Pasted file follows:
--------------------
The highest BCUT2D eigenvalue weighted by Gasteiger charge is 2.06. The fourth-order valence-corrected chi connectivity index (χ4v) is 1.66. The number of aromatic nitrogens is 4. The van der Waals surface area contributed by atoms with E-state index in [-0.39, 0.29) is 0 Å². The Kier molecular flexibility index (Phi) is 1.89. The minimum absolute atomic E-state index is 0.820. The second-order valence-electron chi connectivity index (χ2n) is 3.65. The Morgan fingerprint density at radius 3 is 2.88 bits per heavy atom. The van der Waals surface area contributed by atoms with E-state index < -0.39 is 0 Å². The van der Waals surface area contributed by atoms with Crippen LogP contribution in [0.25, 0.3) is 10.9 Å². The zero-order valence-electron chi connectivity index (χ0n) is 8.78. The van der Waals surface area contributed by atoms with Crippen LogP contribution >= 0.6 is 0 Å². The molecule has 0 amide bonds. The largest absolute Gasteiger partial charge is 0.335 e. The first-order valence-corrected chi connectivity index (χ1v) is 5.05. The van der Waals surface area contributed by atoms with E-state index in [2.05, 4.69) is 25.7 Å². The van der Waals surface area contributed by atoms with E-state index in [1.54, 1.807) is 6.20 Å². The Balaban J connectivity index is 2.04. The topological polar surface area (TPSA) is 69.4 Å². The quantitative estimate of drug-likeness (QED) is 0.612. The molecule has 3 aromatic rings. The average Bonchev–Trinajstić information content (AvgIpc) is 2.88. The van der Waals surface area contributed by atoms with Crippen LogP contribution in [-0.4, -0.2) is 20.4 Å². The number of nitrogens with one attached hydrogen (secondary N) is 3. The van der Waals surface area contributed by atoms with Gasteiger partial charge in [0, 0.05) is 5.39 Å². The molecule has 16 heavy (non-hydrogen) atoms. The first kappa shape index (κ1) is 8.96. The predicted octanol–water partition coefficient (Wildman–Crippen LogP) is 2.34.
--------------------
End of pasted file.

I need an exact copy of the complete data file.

The highest BCUT2D eigenvalue weighted by Gasteiger charge is 2.06. The fourth-order valence-corrected chi connectivity index (χ4v) is 1.66. The number of aromatic nitrogens is 4. The van der Waals surface area contributed by atoms with E-state index in [-0.39, 0.29) is 0 Å². The Kier molecular flexibility index (Phi) is 1.89. The minimum absolute atomic E-state index is 0.820. The second-order valence-electron chi connectivity index (χ2n) is 3.65. The Morgan fingerprint density at radius 3 is 2.88 bits per heavy atom. The van der Waals surface area contributed by atoms with E-state index < -0.39 is 0 Å². The van der Waals surface area contributed by atoms with Crippen LogP contribution in [0.25, 0.3) is 10.9 Å². The zero-order valence-electron chi connectivity index (χ0n) is 8.78. The van der Waals surface area contributed by atoms with Crippen LogP contribution >= 0.6 is 0 Å². The molecule has 0 amide bonds. The largest absolute Gasteiger partial charge is 0.335 e. The first-order valence-corrected chi connectivity index (χ1v) is 5.05. The van der Waals surface area contributed by atoms with E-state index in [2.05, 4.69) is 25.7 Å². The van der Waals surface area contributed by atoms with E-state index in [1.54, 1.807) is 6.20 Å². The Balaban J connectivity index is 2.04. The topological polar surface area (TPSA) is 69.4 Å². The quantitative estimate of drug-likeness (QED) is 0.612. The molecule has 3 aromatic rings. The average Bonchev–Trinajstić information content (AvgIpc) is 2.88. The van der Waals surface area contributed by atoms with Crippen LogP contribution in [-0.4, -0.2) is 20.4 Å². The number of nitrogens with one attached hydrogen (secondary N) is 3. The van der Waals surface area contributed by atoms with Gasteiger partial charge in [0, 0.05) is 5.39 Å². The molecule has 16 heavy (non-hydrogen) atoms. The first kappa shape index (κ1) is 8.96. The predicted octanol–water partition coefficient (Wildman–Crippen LogP) is 2.34.